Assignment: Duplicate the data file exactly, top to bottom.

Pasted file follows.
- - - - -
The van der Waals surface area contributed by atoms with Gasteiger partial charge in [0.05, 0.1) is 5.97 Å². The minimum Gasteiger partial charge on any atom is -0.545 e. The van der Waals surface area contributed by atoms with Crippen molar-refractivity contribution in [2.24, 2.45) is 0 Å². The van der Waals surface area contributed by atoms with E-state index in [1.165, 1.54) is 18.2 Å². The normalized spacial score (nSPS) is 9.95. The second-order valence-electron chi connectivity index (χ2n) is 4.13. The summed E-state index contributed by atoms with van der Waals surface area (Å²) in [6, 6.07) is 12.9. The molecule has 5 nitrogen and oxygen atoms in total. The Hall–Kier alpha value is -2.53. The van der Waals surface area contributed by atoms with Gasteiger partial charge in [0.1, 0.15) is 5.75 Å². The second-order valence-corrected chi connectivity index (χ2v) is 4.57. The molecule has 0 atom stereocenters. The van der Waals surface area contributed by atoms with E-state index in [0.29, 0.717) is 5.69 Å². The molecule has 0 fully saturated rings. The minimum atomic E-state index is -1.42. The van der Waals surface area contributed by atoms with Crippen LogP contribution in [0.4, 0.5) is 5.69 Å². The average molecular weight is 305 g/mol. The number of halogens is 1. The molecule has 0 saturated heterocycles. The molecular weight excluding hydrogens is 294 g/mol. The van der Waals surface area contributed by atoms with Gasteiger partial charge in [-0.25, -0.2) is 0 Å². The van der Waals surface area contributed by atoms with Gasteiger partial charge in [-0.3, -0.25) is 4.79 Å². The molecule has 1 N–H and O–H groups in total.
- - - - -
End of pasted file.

The van der Waals surface area contributed by atoms with Gasteiger partial charge in [0.05, 0.1) is 5.97 Å². The minimum Gasteiger partial charge on any atom is -0.545 e. The van der Waals surface area contributed by atoms with Crippen molar-refractivity contribution in [2.24, 2.45) is 0 Å². The van der Waals surface area contributed by atoms with E-state index in [1.165, 1.54) is 18.2 Å². The normalized spacial score (nSPS) is 9.95. The second-order valence-electron chi connectivity index (χ2n) is 4.13. The summed E-state index contributed by atoms with van der Waals surface area (Å²) in [6, 6.07) is 12.9. The molecule has 5 nitrogen and oxygen atoms in total. The Hall–Kier alpha value is -2.53. The van der Waals surface area contributed by atoms with Gasteiger partial charge in [0.1, 0.15) is 5.75 Å². The second-order valence-corrected chi connectivity index (χ2v) is 4.57. The molecule has 0 atom stereocenters. The van der Waals surface area contributed by atoms with E-state index in [0.29, 0.717) is 5.69 Å². The molecule has 0 fully saturated rings. The minimum atomic E-state index is -1.42. The van der Waals surface area contributed by atoms with Crippen LogP contribution in [0.4, 0.5) is 5.69 Å². The average molecular weight is 305 g/mol. The number of halogens is 1. The molecule has 0 saturated heterocycles. The molecular weight excluding hydrogens is 294 g/mol. The van der Waals surface area contributed by atoms with Gasteiger partial charge in [-0.25, -0.2) is 0 Å². The van der Waals surface area contributed by atoms with Gasteiger partial charge in [-0.3, -0.25) is 4.79 Å². The molecule has 1 N–H and O–H groups in total.